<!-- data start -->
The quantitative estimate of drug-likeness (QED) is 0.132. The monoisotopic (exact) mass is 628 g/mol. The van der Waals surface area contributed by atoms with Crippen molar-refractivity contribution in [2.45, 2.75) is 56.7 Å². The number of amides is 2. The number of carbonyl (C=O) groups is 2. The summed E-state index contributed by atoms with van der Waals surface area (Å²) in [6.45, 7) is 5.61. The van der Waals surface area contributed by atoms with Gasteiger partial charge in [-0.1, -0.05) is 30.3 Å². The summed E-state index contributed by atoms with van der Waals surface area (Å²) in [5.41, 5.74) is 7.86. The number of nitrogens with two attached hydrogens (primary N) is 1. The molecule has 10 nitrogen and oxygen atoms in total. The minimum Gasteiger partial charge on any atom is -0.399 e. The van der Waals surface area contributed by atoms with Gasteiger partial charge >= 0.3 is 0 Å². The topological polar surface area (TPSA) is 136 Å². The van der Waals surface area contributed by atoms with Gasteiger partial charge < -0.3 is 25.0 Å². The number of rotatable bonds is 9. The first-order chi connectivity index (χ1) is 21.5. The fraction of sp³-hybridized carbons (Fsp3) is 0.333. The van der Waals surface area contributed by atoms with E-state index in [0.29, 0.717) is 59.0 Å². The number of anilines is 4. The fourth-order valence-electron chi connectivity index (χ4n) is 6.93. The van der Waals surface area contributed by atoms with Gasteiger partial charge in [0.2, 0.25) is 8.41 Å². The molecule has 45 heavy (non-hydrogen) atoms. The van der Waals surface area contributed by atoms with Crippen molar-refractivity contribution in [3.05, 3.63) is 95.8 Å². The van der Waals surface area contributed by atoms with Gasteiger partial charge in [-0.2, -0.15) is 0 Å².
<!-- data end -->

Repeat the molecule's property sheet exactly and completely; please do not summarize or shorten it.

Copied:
The quantitative estimate of drug-likeness (QED) is 0.132. The monoisotopic (exact) mass is 628 g/mol. The van der Waals surface area contributed by atoms with Crippen molar-refractivity contribution in [2.45, 2.75) is 56.7 Å². The number of amides is 2. The number of carbonyl (C=O) groups is 2. The summed E-state index contributed by atoms with van der Waals surface area (Å²) in [6.45, 7) is 5.61. The van der Waals surface area contributed by atoms with Gasteiger partial charge in [-0.1, -0.05) is 30.3 Å². The summed E-state index contributed by atoms with van der Waals surface area (Å²) in [5.41, 5.74) is 7.86. The number of nitrogens with two attached hydrogens (primary N) is 1. The molecule has 10 nitrogen and oxygen atoms in total. The minimum Gasteiger partial charge on any atom is -0.399 e. The van der Waals surface area contributed by atoms with Gasteiger partial charge >= 0.3 is 0 Å². The topological polar surface area (TPSA) is 136 Å². The van der Waals surface area contributed by atoms with Gasteiger partial charge < -0.3 is 25.0 Å². The number of rotatable bonds is 9. The first-order chi connectivity index (χ1) is 21.5. The fraction of sp³-hybridized carbons (Fsp3) is 0.333. The van der Waals surface area contributed by atoms with E-state index in [0.29, 0.717) is 59.0 Å². The number of anilines is 4. The fourth-order valence-electron chi connectivity index (χ4n) is 6.93. The van der Waals surface area contributed by atoms with Gasteiger partial charge in [0.2, 0.25) is 8.41 Å². The molecule has 45 heavy (non-hydrogen) atoms. The van der Waals surface area contributed by atoms with Crippen molar-refractivity contribution in [3.05, 3.63) is 95.8 Å². The van der Waals surface area contributed by atoms with Gasteiger partial charge in [-0.2, -0.15) is 0 Å².